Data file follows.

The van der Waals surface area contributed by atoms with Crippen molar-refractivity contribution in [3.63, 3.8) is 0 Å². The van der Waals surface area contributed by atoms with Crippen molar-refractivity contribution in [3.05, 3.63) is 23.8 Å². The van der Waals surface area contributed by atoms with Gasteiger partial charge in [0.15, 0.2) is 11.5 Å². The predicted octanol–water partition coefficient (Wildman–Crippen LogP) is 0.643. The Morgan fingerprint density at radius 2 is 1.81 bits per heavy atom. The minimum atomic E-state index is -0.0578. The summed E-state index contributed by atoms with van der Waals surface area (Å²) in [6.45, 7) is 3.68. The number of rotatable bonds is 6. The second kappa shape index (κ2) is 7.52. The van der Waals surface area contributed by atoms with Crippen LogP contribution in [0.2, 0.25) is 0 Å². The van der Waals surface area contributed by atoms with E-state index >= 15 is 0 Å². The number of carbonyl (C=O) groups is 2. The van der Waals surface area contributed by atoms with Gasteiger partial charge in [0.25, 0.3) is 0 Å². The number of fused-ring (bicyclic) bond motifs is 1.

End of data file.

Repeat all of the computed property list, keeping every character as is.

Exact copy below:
The van der Waals surface area contributed by atoms with Crippen molar-refractivity contribution in [3.63, 3.8) is 0 Å². The van der Waals surface area contributed by atoms with Crippen molar-refractivity contribution in [3.05, 3.63) is 23.8 Å². The van der Waals surface area contributed by atoms with Gasteiger partial charge in [0.15, 0.2) is 11.5 Å². The predicted octanol–water partition coefficient (Wildman–Crippen LogP) is 0.643. The Morgan fingerprint density at radius 2 is 1.81 bits per heavy atom. The minimum atomic E-state index is -0.0578. The summed E-state index contributed by atoms with van der Waals surface area (Å²) in [6.45, 7) is 3.68. The number of rotatable bonds is 6. The second kappa shape index (κ2) is 7.52. The van der Waals surface area contributed by atoms with Crippen LogP contribution in [0.2, 0.25) is 0 Å². The van der Waals surface area contributed by atoms with E-state index >= 15 is 0 Å². The number of carbonyl (C=O) groups is 2. The van der Waals surface area contributed by atoms with Gasteiger partial charge in [0.25, 0.3) is 0 Å². The number of fused-ring (bicyclic) bond motifs is 1.